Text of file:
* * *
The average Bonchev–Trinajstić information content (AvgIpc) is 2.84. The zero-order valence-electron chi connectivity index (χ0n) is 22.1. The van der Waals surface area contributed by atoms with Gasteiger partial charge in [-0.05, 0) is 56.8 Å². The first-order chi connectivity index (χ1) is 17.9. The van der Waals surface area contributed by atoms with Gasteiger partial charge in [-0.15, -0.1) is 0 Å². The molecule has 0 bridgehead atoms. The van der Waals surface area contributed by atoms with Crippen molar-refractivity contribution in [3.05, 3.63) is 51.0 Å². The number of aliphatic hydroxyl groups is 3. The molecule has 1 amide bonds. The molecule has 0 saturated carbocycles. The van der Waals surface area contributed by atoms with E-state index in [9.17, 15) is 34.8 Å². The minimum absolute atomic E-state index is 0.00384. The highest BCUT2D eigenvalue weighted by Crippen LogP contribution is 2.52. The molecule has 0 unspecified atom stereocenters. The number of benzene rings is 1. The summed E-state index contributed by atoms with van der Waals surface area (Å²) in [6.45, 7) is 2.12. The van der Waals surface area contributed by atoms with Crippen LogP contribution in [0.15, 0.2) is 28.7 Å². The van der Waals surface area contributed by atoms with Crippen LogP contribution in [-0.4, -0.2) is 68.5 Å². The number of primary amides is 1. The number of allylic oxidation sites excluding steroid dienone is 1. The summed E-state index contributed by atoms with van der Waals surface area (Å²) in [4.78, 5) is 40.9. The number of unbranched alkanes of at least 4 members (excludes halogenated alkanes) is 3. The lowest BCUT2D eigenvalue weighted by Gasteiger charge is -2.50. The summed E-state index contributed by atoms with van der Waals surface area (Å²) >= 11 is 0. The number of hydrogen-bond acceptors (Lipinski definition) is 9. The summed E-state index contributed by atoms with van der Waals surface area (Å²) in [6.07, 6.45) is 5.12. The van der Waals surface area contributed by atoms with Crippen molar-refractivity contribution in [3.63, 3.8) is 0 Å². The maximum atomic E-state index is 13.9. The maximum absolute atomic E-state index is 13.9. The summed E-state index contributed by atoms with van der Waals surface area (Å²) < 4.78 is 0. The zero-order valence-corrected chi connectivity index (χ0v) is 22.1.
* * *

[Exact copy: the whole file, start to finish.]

The average Bonchev–Trinajstić information content (AvgIpc) is 2.84. The zero-order valence-electron chi connectivity index (χ0n) is 22.1. The van der Waals surface area contributed by atoms with Gasteiger partial charge in [-0.05, 0) is 56.8 Å². The first-order chi connectivity index (χ1) is 17.9. The van der Waals surface area contributed by atoms with Gasteiger partial charge in [-0.15, -0.1) is 0 Å². The molecule has 0 bridgehead atoms. The van der Waals surface area contributed by atoms with Crippen molar-refractivity contribution in [3.05, 3.63) is 51.0 Å². The number of aliphatic hydroxyl groups is 3. The molecule has 1 amide bonds. The molecule has 0 saturated carbocycles. The van der Waals surface area contributed by atoms with E-state index in [9.17, 15) is 34.8 Å². The minimum absolute atomic E-state index is 0.00384. The highest BCUT2D eigenvalue weighted by Crippen LogP contribution is 2.52. The molecule has 0 unspecified atom stereocenters. The number of benzene rings is 1. The summed E-state index contributed by atoms with van der Waals surface area (Å²) in [6.45, 7) is 2.12. The van der Waals surface area contributed by atoms with Crippen LogP contribution in [0.15, 0.2) is 28.7 Å². The van der Waals surface area contributed by atoms with Crippen LogP contribution in [-0.4, -0.2) is 68.5 Å². The number of primary amides is 1. The number of allylic oxidation sites excluding steroid dienone is 1. The summed E-state index contributed by atoms with van der Waals surface area (Å²) in [4.78, 5) is 40.9. The number of unbranched alkanes of at least 4 members (excludes halogenated alkanes) is 3. The lowest BCUT2D eigenvalue weighted by Gasteiger charge is -2.50. The summed E-state index contributed by atoms with van der Waals surface area (Å²) >= 11 is 0. The number of hydrogen-bond acceptors (Lipinski definition) is 9. The summed E-state index contributed by atoms with van der Waals surface area (Å²) in [6.07, 6.45) is 5.12. The van der Waals surface area contributed by atoms with Crippen molar-refractivity contribution in [3.63, 3.8) is 0 Å². The maximum atomic E-state index is 13.9. The maximum absolute atomic E-state index is 13.9. The summed E-state index contributed by atoms with van der Waals surface area (Å²) < 4.78 is 0. The zero-order valence-corrected chi connectivity index (χ0v) is 22.1.